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Yale Astronomy

Lick Planet Search

The Lick Observatory Planet Search (LPS) is the longest running exoplanet survey in the world. The Hamilton Spectrograph is used with either the 3-meter Shane Telescope or the 0.6-meter Coude Auxiliary Telescope (affectionately known as "The CAT") to measure the change in a star's radial velocity over time.

Some noteworthy discoveries credited to the Lick Observatory Planet Search include:

  • confirmation of the first planet found to orbit a sun-like star (51 Peg b),
  • the first multi-planet system (Ups And b, c, d), and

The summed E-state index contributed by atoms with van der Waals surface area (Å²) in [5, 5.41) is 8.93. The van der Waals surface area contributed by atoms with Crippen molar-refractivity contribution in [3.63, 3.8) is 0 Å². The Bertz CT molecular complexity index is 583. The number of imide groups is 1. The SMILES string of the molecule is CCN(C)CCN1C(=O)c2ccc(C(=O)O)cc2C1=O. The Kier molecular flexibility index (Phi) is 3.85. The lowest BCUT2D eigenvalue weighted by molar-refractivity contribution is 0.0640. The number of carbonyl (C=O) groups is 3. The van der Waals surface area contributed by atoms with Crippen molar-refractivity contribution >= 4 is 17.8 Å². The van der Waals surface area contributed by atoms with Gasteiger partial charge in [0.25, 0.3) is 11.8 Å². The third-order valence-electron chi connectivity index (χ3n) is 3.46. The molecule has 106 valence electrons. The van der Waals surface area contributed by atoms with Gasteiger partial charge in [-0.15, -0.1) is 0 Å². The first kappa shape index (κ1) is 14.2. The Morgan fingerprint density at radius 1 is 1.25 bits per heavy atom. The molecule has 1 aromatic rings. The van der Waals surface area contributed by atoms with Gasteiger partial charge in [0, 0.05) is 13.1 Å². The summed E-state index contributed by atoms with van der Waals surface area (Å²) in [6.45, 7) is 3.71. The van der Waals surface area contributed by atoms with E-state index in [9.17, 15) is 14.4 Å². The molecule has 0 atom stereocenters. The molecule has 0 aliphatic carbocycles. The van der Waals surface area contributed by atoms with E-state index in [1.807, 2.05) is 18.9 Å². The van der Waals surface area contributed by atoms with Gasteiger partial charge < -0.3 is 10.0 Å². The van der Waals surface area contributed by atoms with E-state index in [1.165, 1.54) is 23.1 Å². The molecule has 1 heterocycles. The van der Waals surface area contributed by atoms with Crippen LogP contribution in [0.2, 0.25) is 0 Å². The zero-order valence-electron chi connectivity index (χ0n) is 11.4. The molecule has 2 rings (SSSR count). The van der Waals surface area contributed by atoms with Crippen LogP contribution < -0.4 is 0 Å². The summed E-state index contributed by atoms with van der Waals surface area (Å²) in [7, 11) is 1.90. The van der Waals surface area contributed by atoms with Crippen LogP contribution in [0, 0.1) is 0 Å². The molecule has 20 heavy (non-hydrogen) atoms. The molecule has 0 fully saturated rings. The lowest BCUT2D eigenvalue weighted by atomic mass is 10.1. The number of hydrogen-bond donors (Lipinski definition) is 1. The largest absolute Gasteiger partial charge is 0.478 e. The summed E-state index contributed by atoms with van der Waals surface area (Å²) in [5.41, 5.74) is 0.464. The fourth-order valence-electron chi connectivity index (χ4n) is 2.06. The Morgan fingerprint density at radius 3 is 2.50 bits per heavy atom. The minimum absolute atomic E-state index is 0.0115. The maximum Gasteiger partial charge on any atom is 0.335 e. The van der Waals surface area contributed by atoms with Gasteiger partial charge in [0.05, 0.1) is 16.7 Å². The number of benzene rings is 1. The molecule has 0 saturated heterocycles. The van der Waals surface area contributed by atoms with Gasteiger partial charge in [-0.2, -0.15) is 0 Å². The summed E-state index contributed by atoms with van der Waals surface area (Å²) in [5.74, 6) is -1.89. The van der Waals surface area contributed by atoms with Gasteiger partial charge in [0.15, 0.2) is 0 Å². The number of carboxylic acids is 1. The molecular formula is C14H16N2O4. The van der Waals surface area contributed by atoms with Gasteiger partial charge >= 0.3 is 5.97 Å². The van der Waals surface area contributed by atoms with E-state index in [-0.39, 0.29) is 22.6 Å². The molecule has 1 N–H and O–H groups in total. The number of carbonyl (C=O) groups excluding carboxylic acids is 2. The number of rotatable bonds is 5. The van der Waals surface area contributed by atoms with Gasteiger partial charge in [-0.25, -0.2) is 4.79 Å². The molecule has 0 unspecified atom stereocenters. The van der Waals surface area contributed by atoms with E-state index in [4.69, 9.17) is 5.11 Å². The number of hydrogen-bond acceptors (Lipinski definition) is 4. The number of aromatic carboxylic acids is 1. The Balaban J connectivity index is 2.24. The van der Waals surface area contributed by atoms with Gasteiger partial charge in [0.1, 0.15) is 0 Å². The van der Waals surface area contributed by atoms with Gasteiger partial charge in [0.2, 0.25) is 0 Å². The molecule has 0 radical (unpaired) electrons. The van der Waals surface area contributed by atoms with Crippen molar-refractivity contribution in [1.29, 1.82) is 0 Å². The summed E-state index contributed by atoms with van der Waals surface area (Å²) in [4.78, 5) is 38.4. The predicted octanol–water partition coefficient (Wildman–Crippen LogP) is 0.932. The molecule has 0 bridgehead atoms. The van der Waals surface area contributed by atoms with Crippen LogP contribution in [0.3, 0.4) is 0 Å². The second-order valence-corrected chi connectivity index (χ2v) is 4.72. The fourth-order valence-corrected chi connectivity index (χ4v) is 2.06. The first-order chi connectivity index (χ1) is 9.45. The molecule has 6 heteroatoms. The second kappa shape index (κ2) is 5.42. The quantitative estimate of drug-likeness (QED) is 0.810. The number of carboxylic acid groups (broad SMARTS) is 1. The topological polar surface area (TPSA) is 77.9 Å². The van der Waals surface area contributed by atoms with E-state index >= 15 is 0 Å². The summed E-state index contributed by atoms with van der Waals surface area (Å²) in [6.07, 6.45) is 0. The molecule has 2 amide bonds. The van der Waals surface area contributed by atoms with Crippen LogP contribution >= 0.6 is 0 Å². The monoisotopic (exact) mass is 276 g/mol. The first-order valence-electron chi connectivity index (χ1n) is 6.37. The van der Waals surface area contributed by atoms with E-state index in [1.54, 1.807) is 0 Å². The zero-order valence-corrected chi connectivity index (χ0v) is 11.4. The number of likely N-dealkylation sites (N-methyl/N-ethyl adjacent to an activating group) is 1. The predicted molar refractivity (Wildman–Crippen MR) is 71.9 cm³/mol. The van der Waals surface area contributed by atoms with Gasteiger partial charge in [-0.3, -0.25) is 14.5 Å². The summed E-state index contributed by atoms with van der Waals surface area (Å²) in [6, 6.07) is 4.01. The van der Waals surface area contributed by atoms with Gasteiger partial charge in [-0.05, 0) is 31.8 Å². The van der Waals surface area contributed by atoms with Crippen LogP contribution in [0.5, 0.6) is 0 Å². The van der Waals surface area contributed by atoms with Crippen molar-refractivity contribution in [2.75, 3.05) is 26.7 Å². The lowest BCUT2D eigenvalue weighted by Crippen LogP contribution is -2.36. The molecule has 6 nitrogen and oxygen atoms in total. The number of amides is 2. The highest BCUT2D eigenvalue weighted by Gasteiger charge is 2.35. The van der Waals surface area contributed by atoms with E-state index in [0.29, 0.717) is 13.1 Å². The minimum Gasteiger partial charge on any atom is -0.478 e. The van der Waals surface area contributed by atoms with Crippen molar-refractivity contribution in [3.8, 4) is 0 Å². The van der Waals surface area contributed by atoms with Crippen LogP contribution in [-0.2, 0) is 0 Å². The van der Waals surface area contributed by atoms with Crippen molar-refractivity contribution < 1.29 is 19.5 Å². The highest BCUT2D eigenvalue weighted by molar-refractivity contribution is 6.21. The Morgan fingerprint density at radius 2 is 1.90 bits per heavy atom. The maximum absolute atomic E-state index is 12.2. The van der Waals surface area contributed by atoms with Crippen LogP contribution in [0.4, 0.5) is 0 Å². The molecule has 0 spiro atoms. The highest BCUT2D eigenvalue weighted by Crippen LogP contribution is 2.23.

• the first five-planet system (55 Cnc b, c, d, e, f).

Additionally, major LPS contributions to the field include:

  • the detection of planets around evolved stars,
  • a catalog of over 2,600 stellar chromospheric activity measurements, and
  • the planet-metallicity correlation.

The 25 year project is summarized in a paper by Fischer, Marcy & Spronck 2014, "The Twenty Five Year Lick Planet Search"
ApJS, 210, 5